While more cancellations and delays are likely to occur, there are several things passengers can do to prepare for their time at the airport, such as:

  • Make sure you’ve got all of the relevant documentation you’ll need for the country you’re planning to travel to (visa, ESTA, COVID-related documents)
  • Checking the best time to arrive at the airport with your airline and not arriving earlier than this
  • Using online check-in wherever possible to save time
  • Use day-before bag drop and self–service bag drops where possible
  • Only packing essentials in hand luggage & following guidance regarding liquids
  • Preparing for security checks in the queue, i.e. emptying pockets, removing any coats, watches & belts or any other metal items ready to put in the tray

Do I get my money back if my flight is cancelled?

If your flight departs from a UK airport, arrives at a UK airport on a UK or EU airline or arrives at an EU airport on a UK airline, then it is covered by UK law. This means that if your flight is cancelled, the airline must either refund you or book you on an alternative flight, either with their own company or a rival airline.

If your flight is cancelled within 14 days of travel, and you can prove it was the airline’s fault, you will also be entitled to compensation. Unfortunately, extreme weather conditions, strikes and other extraordinary circumstances are not usually covered. However, staff shortages, increased demand and IT problems are likely to be accepted as reasonable grounds for a payout.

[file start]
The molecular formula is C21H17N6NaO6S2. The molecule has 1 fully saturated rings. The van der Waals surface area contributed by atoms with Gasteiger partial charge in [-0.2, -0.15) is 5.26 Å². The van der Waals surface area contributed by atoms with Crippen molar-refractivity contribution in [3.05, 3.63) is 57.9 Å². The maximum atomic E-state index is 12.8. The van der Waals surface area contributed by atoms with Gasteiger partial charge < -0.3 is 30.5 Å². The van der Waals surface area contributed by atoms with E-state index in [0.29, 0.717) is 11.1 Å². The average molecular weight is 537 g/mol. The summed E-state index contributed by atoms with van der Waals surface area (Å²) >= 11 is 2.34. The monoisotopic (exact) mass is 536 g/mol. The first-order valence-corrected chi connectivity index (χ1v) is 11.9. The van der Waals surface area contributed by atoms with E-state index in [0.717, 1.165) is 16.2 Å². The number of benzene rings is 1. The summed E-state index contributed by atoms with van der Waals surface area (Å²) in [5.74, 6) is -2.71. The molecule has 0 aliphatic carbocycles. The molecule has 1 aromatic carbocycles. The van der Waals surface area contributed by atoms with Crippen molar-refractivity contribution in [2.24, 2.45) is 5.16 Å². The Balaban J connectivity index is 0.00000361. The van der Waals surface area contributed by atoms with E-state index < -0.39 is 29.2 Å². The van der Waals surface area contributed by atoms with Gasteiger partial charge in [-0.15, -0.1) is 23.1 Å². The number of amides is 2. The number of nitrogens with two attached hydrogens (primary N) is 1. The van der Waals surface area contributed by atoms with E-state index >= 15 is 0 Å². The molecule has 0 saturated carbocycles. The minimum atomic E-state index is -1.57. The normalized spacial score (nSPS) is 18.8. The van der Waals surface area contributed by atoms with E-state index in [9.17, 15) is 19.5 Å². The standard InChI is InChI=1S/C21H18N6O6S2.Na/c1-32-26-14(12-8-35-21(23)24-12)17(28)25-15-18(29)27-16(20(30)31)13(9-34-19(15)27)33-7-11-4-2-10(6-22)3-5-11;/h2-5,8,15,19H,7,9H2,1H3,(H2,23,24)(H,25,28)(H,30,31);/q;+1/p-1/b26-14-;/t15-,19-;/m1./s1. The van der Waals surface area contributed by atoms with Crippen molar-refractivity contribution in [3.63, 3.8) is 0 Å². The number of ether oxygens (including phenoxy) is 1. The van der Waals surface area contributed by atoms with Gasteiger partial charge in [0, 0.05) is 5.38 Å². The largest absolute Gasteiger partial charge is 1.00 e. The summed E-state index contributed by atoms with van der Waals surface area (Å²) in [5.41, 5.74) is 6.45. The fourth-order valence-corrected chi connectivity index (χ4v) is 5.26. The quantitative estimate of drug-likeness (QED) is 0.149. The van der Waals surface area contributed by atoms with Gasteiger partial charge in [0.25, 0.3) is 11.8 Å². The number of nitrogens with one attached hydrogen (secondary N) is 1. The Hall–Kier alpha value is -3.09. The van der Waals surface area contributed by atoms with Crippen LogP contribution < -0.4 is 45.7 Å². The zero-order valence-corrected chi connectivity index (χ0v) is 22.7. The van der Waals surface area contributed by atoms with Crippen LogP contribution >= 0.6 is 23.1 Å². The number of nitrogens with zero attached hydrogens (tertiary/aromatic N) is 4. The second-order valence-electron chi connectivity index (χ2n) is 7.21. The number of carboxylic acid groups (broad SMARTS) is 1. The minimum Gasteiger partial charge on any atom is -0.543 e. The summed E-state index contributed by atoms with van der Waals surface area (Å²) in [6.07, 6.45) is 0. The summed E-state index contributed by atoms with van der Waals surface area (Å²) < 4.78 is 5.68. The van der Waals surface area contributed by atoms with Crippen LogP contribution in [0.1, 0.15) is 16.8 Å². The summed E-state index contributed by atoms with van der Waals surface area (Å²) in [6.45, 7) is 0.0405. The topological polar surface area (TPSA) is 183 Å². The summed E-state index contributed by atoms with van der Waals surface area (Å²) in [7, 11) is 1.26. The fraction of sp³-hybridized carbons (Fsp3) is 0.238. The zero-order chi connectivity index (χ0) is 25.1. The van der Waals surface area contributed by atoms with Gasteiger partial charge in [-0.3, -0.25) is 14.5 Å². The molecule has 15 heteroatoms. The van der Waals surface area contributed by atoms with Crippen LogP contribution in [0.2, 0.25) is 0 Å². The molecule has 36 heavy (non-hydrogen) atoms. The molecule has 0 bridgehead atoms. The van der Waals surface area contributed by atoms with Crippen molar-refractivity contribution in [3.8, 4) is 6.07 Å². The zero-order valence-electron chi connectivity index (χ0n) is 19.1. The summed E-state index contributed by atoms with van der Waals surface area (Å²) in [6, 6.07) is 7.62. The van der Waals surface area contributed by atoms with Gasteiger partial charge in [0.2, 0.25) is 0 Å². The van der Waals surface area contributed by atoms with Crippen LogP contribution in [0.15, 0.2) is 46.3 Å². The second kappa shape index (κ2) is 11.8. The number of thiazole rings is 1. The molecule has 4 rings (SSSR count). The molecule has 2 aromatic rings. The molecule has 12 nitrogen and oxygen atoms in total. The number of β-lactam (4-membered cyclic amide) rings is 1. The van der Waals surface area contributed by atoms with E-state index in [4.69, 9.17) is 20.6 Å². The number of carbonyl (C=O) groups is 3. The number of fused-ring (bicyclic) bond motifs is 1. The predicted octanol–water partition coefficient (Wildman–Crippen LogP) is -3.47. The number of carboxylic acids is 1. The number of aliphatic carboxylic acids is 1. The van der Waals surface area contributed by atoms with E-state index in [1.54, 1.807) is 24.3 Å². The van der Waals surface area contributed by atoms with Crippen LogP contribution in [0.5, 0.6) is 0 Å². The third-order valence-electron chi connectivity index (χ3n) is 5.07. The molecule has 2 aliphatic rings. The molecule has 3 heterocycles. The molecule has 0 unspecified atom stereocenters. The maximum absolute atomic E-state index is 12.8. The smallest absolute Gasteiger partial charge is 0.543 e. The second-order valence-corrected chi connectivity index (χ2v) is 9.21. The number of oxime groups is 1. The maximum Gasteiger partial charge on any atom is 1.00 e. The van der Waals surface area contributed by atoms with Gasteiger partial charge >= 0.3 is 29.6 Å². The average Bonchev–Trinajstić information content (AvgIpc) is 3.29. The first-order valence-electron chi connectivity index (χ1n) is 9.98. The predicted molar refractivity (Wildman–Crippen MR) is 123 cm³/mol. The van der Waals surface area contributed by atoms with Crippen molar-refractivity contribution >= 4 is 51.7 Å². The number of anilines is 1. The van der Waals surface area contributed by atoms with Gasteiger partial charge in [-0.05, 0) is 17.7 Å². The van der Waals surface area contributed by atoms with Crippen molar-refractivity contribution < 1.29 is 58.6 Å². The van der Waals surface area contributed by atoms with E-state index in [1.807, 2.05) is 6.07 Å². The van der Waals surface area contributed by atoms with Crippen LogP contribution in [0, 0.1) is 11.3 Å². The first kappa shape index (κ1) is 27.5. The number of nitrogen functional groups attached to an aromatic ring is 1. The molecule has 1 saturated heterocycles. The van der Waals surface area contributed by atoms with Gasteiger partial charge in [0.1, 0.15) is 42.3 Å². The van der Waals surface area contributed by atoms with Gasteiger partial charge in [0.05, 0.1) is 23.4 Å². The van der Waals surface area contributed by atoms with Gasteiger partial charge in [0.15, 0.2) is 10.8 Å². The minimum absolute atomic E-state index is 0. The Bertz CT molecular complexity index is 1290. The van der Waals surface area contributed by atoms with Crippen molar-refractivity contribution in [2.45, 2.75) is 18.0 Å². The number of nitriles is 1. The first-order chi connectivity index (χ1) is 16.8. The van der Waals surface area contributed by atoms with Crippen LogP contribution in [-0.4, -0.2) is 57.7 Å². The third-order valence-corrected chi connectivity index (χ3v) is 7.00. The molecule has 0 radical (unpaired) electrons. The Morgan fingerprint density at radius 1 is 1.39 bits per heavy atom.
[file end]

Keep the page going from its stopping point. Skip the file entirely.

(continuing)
How long does a flight have to be delayed to claim compensation?

If your flight is delayed by less than 2 hours, you won’t receive compensation, but you will get to go on holiday! However, for delays over 2 hours, airlines are obliged to offer free food and drink at the airport. Plus, if your flight is rerouted the next day, the airport must provide and pay for nearby hotel accommodation and transport there and back. Alternatively, they must cover the transport cost to your home and back if you can’t get to the hotel.